The SkyActive-X isn’t 56% efficient. The follow on SkyActive-3 will be they claim in about 2022 or so.
The SkyActive-X will be in the mid 40% range which is still an engineering feat.
Might want to fix the story.
This sounds like an (unfortunate) swan song for the reciprocating piston internal combustion engine.
Back in the early 1980s Phillips and Sony introduced the compact disc. It in many ways served as the harbinger of digital technology. But it was expensive and the catalog of recordings was pretty small. And there were other issues because recording and mastering engineers continued to mix and process audio the same way they did for analog recording. It had promise but also lots of problems, and because no one had experience with the technology everyone had to learn in real time. But it was new and convenient and shiny so it got attention and then traction. I still remember the first song I ever heard played on a CD – YYZ by Rush. Never forget it, just pushed a button and there was the song. No cleaning, no clicks and pops, and so small! Great first impression.
Meanwhile, the new competition kicked the vinyl record factories into thinking about how to improve their product. They had decades of experience, infrastructure and steady revenue to build on. Of course they were also fairly hidebound too, often resisting capital investment and upgrades that didn’t have a measurable impact aside from lowering production costs. But there was innovation taking place. The biggest change came in the form of Direct Metal Mastering (DMM). This was an improved method of producing the dies that were used to press records. It skipped a “father” step in production, meaning a better defined groove. It also decreased the “land” between the groove increasing the playback time. This along with improvements in vinyl chemistry meant that the audio quality could approach the same frequency response of a CD while not drastically increasing production cost. Improvements in turntables motors, preamps and cartridges, as well as convenience features like track sensing and the ability to play both sides of a record kept the vinyl record relevant for years after CD production caught up. Even today most people can easily hear the difference between a well mastered and cared for vinyl record and the same CD, and many will prefer the vinyl. I clearly remember this time because it was when my tastes in music were being developed. I picked up fantastic 1970s era turntables at flea markets for pennies on the dollar as people abandoned the format. My friends in college would scour the used record shops for first pressings of all the classic rock and jazz albums of the 1970s and 80s. While most of us had CD players we had very few CDs to actually play and most of them didn’t hold up to the audio quality of the vinyl. Today 80’s era turntables fetch high premiums on eBay and you can spend a small fortune on new small run vinyl records if you want, but for most music the effort isn’t worth it when you can just search for and play just about anything on your phone with “good enough” quality.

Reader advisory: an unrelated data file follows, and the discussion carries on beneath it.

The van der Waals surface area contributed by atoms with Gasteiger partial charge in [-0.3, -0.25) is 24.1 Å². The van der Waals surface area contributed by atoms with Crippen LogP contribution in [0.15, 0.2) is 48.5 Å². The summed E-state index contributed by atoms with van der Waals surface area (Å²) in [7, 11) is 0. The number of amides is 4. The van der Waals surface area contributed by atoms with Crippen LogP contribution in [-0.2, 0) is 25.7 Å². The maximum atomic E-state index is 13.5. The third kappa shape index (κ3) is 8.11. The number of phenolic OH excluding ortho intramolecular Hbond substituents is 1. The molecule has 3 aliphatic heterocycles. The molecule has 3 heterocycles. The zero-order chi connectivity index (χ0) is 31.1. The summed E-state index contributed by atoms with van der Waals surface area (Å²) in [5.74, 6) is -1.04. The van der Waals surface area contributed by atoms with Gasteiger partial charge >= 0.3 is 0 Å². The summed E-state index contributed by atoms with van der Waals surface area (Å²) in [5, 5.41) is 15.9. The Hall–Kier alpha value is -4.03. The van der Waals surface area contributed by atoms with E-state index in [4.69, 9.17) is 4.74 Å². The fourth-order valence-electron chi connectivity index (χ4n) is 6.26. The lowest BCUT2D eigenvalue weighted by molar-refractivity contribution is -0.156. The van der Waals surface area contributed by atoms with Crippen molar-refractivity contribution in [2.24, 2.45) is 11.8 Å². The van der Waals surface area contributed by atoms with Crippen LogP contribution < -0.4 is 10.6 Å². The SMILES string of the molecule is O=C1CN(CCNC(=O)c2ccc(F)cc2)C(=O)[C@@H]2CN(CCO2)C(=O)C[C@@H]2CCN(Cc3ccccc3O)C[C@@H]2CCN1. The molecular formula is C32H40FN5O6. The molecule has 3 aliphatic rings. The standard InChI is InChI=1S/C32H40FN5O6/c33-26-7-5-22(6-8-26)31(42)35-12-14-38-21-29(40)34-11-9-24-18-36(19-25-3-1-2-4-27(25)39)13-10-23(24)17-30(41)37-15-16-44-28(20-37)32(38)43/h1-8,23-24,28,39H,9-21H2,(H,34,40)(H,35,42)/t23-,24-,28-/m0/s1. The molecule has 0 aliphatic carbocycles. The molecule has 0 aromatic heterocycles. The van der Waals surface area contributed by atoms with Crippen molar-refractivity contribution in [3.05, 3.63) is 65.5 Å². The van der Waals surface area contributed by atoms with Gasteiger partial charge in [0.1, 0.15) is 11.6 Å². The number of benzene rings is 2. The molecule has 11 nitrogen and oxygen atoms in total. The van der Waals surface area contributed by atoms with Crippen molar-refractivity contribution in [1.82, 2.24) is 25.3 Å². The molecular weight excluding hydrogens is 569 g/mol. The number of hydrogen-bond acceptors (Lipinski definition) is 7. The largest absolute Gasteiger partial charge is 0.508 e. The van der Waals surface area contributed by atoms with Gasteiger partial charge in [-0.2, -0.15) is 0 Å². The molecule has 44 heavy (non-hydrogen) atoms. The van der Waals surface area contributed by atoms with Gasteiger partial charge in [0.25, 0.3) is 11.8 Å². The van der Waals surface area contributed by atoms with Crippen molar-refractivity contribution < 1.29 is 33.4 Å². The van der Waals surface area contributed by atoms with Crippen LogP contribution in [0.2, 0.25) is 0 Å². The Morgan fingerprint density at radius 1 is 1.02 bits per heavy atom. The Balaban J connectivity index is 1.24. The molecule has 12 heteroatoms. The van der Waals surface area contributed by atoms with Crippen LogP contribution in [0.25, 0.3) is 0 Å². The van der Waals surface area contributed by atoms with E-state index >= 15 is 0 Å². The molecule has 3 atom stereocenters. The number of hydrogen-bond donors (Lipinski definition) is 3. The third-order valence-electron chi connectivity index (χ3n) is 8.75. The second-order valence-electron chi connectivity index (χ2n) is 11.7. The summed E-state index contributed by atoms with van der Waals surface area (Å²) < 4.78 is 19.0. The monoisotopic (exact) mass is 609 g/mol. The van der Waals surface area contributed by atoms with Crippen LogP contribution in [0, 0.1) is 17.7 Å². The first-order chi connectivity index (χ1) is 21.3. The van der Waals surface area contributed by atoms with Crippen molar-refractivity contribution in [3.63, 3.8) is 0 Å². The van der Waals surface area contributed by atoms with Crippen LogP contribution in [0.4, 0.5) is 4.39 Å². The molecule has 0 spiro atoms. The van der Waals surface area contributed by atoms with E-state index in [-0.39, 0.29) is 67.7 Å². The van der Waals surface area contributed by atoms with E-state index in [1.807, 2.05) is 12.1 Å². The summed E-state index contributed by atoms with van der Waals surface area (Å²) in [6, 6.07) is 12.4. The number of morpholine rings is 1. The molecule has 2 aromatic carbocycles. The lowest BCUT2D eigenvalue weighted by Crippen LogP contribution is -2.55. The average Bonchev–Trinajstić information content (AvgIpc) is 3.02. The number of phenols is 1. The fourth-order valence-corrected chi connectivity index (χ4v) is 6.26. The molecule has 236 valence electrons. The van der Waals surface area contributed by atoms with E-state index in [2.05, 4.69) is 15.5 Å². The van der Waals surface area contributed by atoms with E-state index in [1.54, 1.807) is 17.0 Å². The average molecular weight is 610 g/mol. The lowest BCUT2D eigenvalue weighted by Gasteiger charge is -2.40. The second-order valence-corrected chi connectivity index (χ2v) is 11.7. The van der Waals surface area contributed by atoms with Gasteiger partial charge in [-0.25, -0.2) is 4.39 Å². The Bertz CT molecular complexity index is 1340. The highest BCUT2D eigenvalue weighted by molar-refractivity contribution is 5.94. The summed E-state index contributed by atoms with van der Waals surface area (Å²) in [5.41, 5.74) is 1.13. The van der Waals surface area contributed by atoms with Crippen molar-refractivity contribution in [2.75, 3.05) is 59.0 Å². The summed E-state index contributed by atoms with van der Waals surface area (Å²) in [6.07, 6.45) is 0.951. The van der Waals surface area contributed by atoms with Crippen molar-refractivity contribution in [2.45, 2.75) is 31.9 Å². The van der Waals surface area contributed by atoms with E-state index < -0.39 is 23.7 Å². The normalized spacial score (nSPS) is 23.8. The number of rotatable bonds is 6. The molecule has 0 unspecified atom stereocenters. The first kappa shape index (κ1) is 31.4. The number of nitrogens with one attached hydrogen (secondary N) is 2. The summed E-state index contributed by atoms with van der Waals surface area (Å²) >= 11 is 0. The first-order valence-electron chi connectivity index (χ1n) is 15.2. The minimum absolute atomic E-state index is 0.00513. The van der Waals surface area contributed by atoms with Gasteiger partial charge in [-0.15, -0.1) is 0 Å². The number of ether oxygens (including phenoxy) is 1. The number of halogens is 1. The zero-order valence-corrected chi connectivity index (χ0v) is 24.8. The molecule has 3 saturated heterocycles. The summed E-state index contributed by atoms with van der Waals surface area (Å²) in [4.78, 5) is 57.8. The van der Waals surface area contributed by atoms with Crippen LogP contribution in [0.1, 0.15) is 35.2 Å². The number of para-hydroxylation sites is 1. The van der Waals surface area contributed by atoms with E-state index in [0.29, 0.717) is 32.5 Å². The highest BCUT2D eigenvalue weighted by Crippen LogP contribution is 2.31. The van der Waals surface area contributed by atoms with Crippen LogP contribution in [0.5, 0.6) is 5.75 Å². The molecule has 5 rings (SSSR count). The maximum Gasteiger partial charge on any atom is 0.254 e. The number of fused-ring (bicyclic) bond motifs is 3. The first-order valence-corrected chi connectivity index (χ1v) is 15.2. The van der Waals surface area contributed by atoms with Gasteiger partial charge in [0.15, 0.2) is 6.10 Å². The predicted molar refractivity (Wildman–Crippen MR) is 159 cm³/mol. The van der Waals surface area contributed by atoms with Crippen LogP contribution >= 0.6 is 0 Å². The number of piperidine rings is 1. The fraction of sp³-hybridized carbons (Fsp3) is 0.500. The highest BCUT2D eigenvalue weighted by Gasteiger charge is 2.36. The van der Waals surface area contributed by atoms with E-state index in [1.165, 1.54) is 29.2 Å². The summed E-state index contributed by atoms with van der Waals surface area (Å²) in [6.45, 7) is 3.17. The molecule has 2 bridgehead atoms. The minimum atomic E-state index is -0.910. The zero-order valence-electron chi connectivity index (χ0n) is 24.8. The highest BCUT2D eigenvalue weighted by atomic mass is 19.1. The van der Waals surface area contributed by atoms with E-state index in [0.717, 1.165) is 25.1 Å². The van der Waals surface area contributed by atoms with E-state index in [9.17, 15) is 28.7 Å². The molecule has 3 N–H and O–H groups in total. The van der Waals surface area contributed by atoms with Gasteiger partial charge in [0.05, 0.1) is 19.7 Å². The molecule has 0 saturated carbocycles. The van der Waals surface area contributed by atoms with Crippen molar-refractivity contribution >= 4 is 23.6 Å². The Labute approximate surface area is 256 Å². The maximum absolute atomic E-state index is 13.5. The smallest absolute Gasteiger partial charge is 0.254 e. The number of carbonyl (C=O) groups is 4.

Much like the vinyl record in the early 1980s, the technological achievement is commendable. But for reasons beyond engineering I doubt it will be a success in the marketplace. A shame really but what can be done? People really believe their electricity comes mostly from hydro-electric and renewables, not coal and natural gas. The truth is lost because all the electric companies’ marketing features wind turbines at sunset, not a coal plant belching out “pollution” -water vapor and CO2 that looks worse than it is. And electric cars do have an edge in some situations like daily commuting in the sun belt. But for most of us who can’t afford a fleet of automobiles the ICE is still the way to go. Will that be the case forever? Hard to say but with all the brainpower going into improving electrics I don’t think so.
As another aside when I hear someone talk about a renewable project in terms of how many homes it can (potentially) power I always ask how many aluminum smelters it will power. Turns out that answer is usually none.
I believe you have hit the mark with your evaluation of the whole dirty rotten EPA/Automobile situation. The Govt. agencies are so full of cronies that are still high on their “control orgasim” , that there isn’t going to be any end to this chokehold on free enterprise Capitol Hill has become Red Square, and Congress the Politburo.
I am beginning to have an idea why Russian driving is so chaotic and their people “fatalists”. Why follow any lawful rules when your choices are 1. Slow death by government asphixiation, or 2. Brutal death by head-on crash with a speeding semi-tuck? Road raging by civilians AND the “police” is increasing along with regulation, outrageous taxes, and transportation abuses. Expect it to get worse for everyone but the 1%ers. We won’t just be banned from test-driving GM cars, our next objection to Big-Brother-Diversity-PC-brainwashing-crap may be met with incarceration.
A(nother) good test for Trump to put his money where his mouth is. I’m not holding my breath.
You might want to hold your breath. My acid test for Trump is weather modifications and chemtrails. But then I repeat myself….